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PBOC mulls more support for small companies
China Daily
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PBOC mulls more support for small companies

The People's Bank of China, the central bank, will strive to ensure continued financial support for small businesses with low interest rates under the reformed benchmark system.

In its regional financial operation report released on Tuesday, the PBOC said it would continue to strengthen credit support for small and micro enterprises, including increasing unsecured loans.

The access threshold for getting risk compensation funds will be moderately lowered for the fresh and unsecured loans of small and micro enterprises. The measure helps increase bank lending via financing guarantees from the government, the report said.

Increasing credit support for small businesses affected by the COVID-19 pandemic usually means higher risks along with higher financing costs. Authorities have already made significant progress in improving the efficiency of credit allocation and enhancing banks' risk-pricing capabilities to address systemic vulnerabilities, said experts.

The central bank has also transitioned the lending benchmark rate to the loan prime rate, or LPR, which represents a weighted-average lending rate that is updated on a monthly basis.

Repricing of loans under the LPR system was completed in 2020, according to the PBOC. It will continue to guide financial institutions to improve the credit pricing system, to include LPR in their internal fund transfer pricing models and improve the efficiency of financing.

The PBOC also said that it will explore derivatives, including LPR swaps and options, which can provide risk-hedging measures for commercial banks.

To mitigate the impact of the COVID-19 pandemic and support economic recovery, regulators have guided a decline of bank lending rates through the LPR system, which has led to declines in financial asset returns, said Fei Teng, an analyst with China Chengxin International Credit Rating.

The central bank also warned that default risks of market entities are probably increasing as the international financial markets are still volatile and the domestic economic recovery is still clouded by uncertainties.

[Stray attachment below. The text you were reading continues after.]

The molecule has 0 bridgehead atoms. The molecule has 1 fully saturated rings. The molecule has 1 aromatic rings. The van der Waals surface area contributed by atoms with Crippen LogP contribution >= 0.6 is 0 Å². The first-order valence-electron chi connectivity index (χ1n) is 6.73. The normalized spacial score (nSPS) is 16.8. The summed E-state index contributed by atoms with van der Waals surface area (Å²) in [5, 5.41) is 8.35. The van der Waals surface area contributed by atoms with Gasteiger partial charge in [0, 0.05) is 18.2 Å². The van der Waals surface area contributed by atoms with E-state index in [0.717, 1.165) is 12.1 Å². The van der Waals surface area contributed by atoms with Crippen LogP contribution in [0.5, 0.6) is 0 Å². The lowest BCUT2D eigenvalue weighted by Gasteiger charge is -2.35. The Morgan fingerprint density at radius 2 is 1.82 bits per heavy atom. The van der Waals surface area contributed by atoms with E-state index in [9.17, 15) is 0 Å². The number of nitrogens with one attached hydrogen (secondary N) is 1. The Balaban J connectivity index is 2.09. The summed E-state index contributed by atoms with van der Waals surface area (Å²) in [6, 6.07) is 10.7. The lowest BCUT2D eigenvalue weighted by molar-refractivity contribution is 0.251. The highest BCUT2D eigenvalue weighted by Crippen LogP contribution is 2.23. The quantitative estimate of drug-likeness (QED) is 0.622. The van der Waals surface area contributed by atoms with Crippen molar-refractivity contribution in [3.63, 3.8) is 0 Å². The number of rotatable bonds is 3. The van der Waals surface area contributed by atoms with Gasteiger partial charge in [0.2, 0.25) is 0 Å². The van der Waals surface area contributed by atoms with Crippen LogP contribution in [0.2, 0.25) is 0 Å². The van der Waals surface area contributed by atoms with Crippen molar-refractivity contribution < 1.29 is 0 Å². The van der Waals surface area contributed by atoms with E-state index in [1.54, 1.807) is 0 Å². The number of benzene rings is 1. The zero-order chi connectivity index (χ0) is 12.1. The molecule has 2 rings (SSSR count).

"The authorities have indicated an even higher level of nonperforming loans in 2021 and 2022," said a research note from Fitch Ratings.

The banking sector's NPL ratio was 1.8 percent at the end of the first quarter, which was 16 basis points lower than the peak last year, while the loan-loss allowance ratio of 187 percent was 7 percentage points higher, according to data from the nation's banking regulator.

Despite some potential asset-quality risks, the strengthening regulatory framework has started bearing fruit. Banks' shadow-financing activities, mostly through the off-balance sheet financing channels, declined by 20 trillion yuan ($3.13 trillion), down from the historical peak in 2017, according to the PBOC report.

"We expect that explicit regulatory statements indicating an increased focus on avoiding credit-fueled asset bubbles, as well as the importance of containing leverage and managing systemic financial risks, point to an improving regulatory framework," said Grace Wu, a senior analyst with Fitch Ratings.

Compared with the measures issued after the 2008 global financial crisis, China did not resort to a similar level of credit stimulus to support its economy since the COVID-19 outbreak. Instead, the monetary policy response has been relatively restrained, and the systemic loan growth of around 13 percent in 2020 was not significantly higher than in previous years, economists said.

They expect bank loan growth will be around 12 percent this year, due in part to capital constraints of banks, as well as the government's broader efforts to contain financial-sector risks and overall systemic leverage.

China DailyShen Yi

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